Musical Reflections on Home

Tapestry is a new biennial festival that uses the language of music to explore issues faced by our community and invites members of our community to lend their voices and viewpoints to the exploration. In the inaugural 2019 festival, Tapestry19, the SPCO delves into the concept of home — where, when and how we feel at home in a dynamic and ever-changing world. Tapestry19 deals with a central question: “How do I recognize my home?” SPCO Music Alive Composer-in-Residence Lembit Beecher and musicians of the SPCO have curated Tapestry19 to include many musical responses to that question from a diverse set of composers and artists and engage with a wide range of collaborators to explore home from their unique perspectives.

Voices from the SPCO’s home, the Twin Cities community, are central to this festival. Tapestry19 features the world premiere of Twin Cities interdisciplinary artist, vocalist and composer PaviElle French’s A Requiem for Zula, a tribute to her mother and her upbringing in Saint Paul’s Rondo neighborhood, which is French’s first-ever work written for orchestra. In addition, a new work by Beecher features poetry by Twin Cities writer and University of Saint Thomas professor Chris Santiago, along with stories about home recorded by Twin Cities community members over the past year. The festival also features the world premiere of a new work by Syrian composer Kinan Azmeh about the collective memories of growing up in Syria in the 1980s, and a newly commissioned work by 17-year-old American composer Maya Miro Johnson.

Tapestry19 spans several SPCO concert series, including the Liquid Music Series, which presents a work-in-progress event with Twin Cities Bharatanatyam dancer and choreographer Ashwini Ramaswamy and hosted by TU Dance artistic director Toni Pierce-Sands.

February 11, 2019 – Ashwini Ramaswamy: Let the Crows Come (Liquid Music Series conversation at Parkway Theater, Minneapolis)

Minneapolis-based Bharatanatyam dancer/choreographer Ashwini Ramaswamy discusses her multidisciplinary original work Let the Crows Come featuring collaborator and composer/DJ/author Jace Clayton and Twin Cities dancer Alanna Morris-Van Tassel. Presented at the newly-renovated Parkway Theater in South Minneapolis, the work-in-progress conversation is part of the SPCO’s Tapestry19 Festival and includes video footage of Ramaswamy’s Space Residency at The Baryshnikov Arts Center.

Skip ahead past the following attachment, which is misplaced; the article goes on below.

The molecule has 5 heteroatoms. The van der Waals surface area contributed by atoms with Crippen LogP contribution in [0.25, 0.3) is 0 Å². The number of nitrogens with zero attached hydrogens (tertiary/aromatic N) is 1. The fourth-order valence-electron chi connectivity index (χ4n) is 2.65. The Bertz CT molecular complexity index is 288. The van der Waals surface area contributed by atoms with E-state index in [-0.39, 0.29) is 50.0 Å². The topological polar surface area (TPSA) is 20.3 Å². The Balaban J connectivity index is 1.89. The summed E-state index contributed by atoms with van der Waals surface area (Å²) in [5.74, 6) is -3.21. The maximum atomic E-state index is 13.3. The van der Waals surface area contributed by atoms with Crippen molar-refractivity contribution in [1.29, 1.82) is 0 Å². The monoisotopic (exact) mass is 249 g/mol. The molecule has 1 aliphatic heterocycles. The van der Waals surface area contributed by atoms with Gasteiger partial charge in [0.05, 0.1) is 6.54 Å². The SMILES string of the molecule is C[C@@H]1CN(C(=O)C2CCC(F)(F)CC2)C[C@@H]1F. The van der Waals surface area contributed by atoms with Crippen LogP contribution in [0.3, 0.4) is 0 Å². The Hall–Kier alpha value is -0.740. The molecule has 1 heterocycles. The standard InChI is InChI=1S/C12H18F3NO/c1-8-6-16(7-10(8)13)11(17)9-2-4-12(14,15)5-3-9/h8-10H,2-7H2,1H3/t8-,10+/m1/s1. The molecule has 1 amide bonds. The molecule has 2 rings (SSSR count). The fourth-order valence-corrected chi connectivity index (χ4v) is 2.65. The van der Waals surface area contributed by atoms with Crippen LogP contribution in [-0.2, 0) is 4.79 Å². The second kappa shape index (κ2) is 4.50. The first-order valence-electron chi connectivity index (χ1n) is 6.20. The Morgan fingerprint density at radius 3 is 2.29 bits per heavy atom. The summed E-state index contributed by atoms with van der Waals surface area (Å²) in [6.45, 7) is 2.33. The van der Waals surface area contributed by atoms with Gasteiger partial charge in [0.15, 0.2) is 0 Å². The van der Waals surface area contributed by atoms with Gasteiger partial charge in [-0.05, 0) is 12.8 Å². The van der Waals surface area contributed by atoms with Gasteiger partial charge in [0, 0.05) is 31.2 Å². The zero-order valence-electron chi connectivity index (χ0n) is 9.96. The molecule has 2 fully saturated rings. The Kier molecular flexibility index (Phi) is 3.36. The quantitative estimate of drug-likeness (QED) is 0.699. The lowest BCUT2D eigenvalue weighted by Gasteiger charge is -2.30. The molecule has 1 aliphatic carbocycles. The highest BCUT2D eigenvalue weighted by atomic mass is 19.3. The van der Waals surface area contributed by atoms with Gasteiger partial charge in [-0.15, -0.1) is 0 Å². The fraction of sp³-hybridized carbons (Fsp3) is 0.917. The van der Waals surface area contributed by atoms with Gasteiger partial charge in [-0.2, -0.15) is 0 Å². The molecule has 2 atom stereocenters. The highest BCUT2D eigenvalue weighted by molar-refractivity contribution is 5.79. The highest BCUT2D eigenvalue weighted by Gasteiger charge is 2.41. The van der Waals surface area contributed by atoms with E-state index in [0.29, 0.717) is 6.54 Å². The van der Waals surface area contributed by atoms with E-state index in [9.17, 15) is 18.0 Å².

Please note: The SPCO does not perform on this program.

February 12, 2019 – SPCO at Turf Club 

The SPCO brings core chamber music repertoire to the historic Turf Club, a mainstay of the Twin Cities music scene, located in Saint Paul’s Midway neighborhood. For this special Tapestry19 performance at the intimate Turf Club, we’ve asked members of the SPCO: What is your musical home? SPCO musicians will share solo and duo works that have deeply impacted and shaped their musical lives.

February 15–17, 2019 – Songs My Mother Taught Me (at the Ordway Concert Hall and Benson Great Hall in Arden Hills)

This program examines the legacy of family, community and country. Two premieres by outstanding contemporary composer-performers anchor this program which also includes works imbued with a sense of place by the Czech composer Antonín Dvořák and Americans Charles Ives and Michael Abels. Interdisciplinary artist PaviElle French, a native of Saint Paul’s Rondo neighborhood, presents a new work dedicated to the memory of her mother, while Syrian clarinetist and composer Kinan Azmeh reaches into his childhood to write a piece inspired by the rhythms of the Syrian pledge of allegiance that he was required to repeat every morning in school.

February 22–23, 2019 – Reflections on Home (at the Ordway Concert Hall)

The final program of the Tapestry19 Festival is an exploration of the idea of home, featuring a world premiere by SPCO Music Alive Composer-in-Residence Lembit Beecher, which uses samples of over 50 interview recordings of Twin Cities community members sharing their reflections about what home means to them, along with newly commissioned poetry by University of Saint Thomas professor Chris Santiago. 14 year-old Felix Mendelssohn was coming into his own as a composer when he wrote twelve sinfonias to be performed at private salons organized by his parents in their Berlin residence. A similarly young and talented 17-year-old, Utah-native Maya Miro Johnson reflects more directly on the idea of home through her adventurous sound palette in another SPCO commissioned work. The concert also includes the Miracle Symphony, one of a series of symphonies written by Joseph Haydn during an extended stay in his adopted home of London late in his life.